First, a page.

Police Bust Black Market Doughnut Smuggling Operation

Fake News written by Martha Throebeck on Tuesday, November 4, 2003

from the step-away-from-the-truckload-of-doughnuts dept.

OZORA, MO -- In what has been described as the "largest, most successful operation in the history of the DEA" (Doughnut Enforcement Agency), law enforcement officers yesterday intercepted and confiscated a shipment of illegal black market doughtnuts with an estimated street value of over $50,000.

"It's always good when a plan comes together and we can prevent another batch of illegal pastries from entering the black market," explained DEA official Obie Yees. "These babies are going straight to the evidence locker," he said while patting his belly.

After receiving an anonymous tip, DEA agents pulled over a tractor-trailer just south of the Ozora exit on I-55. In the back, officers found boxes upon boxes of Crispy Dream(tm) doughnuts straight from the dealer in St. Louis.

The driver and his companion were arrested for suspicion of carrying second-hand doughnuts across county lines with the intent to distribute without a business license or a health department permit. They are being held on $100,000 bond in Ste. Genevieve.

"We know their game," Agent Yees said. "They drive up to St. Louis and bring back the 'knobs and then sell them on the black market in Cape or Perryville. There's plenty of folks addicted to 'Crispy Dream' products that will pay top-dollar for imported doughnuts. The problem is that reselling them without the proper permits is highly illegal."

Last month, 15 people were busted for attempting to buy illicit doughnuts offered by undercover agents during the SEMO Homecoming parade. Despite the arrests, the demand for black market doughnuts continues to soar.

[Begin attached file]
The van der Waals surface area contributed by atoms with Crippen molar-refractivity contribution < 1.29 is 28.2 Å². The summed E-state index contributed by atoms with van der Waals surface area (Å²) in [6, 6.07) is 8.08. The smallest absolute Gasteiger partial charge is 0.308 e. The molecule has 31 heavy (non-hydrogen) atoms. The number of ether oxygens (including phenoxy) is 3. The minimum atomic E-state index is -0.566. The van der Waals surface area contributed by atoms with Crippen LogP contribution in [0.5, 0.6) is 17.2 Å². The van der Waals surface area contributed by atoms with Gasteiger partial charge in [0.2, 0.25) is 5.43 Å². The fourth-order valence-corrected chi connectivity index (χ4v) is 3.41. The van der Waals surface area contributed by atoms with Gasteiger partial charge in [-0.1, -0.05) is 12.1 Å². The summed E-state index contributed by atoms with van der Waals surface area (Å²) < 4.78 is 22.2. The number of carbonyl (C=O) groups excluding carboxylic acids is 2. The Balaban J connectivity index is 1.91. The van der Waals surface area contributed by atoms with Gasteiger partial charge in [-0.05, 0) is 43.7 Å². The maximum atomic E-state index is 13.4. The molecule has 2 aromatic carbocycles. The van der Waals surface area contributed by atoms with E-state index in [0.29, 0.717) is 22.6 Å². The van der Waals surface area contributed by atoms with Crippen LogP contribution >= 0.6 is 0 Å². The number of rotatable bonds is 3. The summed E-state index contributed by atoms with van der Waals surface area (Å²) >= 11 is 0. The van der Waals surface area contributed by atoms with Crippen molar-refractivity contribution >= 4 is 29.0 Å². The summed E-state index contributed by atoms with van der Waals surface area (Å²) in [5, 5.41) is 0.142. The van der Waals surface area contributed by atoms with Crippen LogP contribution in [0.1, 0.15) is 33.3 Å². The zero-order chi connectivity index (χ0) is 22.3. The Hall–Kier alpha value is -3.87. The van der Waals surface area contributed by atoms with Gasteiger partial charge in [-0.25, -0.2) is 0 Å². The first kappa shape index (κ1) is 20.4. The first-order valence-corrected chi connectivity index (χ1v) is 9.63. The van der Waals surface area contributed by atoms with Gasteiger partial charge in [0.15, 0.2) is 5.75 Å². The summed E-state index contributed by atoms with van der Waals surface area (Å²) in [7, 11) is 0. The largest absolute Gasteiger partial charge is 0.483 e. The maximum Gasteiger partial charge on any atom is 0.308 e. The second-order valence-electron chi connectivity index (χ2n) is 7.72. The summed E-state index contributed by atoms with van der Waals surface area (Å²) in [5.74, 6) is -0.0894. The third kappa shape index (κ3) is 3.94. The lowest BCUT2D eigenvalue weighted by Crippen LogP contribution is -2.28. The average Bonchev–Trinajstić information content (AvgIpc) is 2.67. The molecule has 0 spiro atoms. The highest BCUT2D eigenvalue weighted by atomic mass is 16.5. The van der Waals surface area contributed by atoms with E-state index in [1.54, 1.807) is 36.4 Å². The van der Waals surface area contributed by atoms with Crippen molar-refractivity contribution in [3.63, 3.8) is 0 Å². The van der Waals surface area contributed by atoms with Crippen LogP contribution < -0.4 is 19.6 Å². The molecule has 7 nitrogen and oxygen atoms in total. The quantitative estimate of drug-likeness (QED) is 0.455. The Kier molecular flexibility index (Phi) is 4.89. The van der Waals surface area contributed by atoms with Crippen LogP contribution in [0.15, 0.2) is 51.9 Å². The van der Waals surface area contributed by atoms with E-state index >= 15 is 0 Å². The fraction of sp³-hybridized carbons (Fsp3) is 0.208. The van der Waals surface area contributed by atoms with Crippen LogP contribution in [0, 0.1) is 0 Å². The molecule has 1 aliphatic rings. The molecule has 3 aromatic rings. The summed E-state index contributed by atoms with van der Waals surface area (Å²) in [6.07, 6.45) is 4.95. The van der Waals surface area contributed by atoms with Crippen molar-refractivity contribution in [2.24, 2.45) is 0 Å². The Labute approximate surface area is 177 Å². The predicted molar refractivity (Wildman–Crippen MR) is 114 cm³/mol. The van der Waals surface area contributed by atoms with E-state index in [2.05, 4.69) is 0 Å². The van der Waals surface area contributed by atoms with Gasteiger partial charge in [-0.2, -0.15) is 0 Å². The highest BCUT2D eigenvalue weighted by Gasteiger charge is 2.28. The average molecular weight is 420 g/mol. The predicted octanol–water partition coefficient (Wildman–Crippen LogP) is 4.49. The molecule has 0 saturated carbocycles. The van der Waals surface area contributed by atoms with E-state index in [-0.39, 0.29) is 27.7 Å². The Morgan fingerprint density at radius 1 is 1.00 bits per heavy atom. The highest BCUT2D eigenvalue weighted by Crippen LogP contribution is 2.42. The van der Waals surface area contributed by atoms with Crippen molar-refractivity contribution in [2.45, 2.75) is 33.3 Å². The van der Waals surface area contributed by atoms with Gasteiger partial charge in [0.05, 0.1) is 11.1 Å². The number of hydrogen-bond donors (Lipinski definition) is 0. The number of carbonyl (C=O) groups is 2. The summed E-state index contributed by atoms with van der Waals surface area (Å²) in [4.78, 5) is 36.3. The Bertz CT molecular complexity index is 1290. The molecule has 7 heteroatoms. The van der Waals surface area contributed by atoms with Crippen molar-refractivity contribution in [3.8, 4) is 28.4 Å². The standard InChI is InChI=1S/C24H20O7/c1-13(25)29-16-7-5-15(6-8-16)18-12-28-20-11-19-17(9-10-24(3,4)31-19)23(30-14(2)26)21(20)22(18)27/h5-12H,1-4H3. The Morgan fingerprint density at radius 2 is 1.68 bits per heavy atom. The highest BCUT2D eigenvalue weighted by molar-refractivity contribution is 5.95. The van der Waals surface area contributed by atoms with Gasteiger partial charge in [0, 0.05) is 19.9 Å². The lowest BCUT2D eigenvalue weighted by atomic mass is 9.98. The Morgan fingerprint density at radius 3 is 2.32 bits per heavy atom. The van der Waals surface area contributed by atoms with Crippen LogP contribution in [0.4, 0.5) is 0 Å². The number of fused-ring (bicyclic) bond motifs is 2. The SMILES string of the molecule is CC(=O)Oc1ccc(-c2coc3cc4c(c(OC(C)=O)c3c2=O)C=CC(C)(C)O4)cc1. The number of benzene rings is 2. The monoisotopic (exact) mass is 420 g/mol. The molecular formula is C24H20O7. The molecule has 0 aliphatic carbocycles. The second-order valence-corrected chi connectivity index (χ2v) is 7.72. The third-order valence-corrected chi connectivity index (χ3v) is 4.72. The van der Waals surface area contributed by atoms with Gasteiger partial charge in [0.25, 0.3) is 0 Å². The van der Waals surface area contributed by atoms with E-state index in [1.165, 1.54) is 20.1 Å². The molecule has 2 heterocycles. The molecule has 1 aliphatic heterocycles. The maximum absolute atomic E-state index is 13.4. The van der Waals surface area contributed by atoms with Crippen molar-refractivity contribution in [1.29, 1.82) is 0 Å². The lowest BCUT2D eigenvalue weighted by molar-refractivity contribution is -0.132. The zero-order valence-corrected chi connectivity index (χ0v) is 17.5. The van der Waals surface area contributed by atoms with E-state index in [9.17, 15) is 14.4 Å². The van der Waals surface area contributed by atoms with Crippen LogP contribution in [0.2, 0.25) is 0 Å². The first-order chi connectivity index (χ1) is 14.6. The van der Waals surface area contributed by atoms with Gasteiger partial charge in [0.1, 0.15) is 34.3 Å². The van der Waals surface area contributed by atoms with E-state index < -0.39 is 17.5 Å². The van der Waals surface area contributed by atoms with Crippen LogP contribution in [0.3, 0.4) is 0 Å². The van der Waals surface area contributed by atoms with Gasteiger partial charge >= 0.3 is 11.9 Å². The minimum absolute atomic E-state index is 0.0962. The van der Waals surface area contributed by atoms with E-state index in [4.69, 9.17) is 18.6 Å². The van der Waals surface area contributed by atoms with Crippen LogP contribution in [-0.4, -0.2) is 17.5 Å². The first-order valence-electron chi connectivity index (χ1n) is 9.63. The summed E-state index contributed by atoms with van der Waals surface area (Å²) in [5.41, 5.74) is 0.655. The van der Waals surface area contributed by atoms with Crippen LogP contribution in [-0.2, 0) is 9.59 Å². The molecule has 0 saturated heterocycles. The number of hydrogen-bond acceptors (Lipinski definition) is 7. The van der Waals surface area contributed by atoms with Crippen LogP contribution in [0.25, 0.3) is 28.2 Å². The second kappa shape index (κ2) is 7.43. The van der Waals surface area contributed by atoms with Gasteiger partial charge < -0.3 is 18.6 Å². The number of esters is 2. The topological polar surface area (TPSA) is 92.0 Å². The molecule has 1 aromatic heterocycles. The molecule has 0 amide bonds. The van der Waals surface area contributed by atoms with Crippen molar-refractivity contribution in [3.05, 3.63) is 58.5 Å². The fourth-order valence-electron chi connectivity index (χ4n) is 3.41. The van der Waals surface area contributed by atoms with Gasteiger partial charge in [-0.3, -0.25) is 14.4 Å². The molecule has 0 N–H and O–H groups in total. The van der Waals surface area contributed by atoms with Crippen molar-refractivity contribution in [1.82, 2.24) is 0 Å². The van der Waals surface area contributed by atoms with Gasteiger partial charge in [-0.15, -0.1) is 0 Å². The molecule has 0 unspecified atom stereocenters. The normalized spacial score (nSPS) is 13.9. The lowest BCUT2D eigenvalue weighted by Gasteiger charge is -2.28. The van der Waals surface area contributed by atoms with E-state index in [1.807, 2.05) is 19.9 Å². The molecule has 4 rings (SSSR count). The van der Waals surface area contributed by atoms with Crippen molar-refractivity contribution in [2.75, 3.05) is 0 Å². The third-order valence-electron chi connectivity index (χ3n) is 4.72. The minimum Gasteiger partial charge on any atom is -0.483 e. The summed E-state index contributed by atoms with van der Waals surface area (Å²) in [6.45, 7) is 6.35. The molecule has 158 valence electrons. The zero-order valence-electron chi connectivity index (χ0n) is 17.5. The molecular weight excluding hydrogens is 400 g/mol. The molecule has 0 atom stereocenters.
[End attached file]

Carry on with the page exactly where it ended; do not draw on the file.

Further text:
"The real criminals are the people preventing Crispy Dream from opening an outlet in Southeast Missouri," explained one doughnut-obsessed Cape Girardeau resident. "This doughnut piracy problem could be easily solved if only we could buy fresh pastries straight from the source without resorting to the black market."

The DEA's operation comes on the heels of a new study which finds that the number of people suffering from SPA, or "severe pastry addiction", has doubled during each of the last ten years.

"This is a troubling problem," explained the study's author, Dr. Jel E. Field. "We're already fat and lazy enough as it is without the additional burden of what I call 'suburban meth' -- doughnuts and other unhealthy but highly addictive pastry products..."

Dr. Field has a personal interest in the rising scourge of doughnut dependency. "My brother suffered from a 'three-box-a-day habit' and eventually relocated to a bigger city just to be closer to his favorite doughnut shop. Last year he almost died after overdosing during a buy-one-get-one-free-box promotion. He hasn't been the same since."

While the occasional doughnut splurge is normal, people suffering from a more severe doughnut addiction should be referred to a specialist and possibly a de-sugaring treatment center. "Severe doughnut addiction can be a gateway to more dangerous foods, such as cakes, pies, and oversized novelty chocolate bars. Friends don't let friends overdo doughnuts."

DEA Agent Obie Yees echoed a similar sentiment. "Doughnuts might be the most delicious food product ever developed during the history of mankind, but that doesn't mean you can let your guard down. Always practice safe pastry buying habits."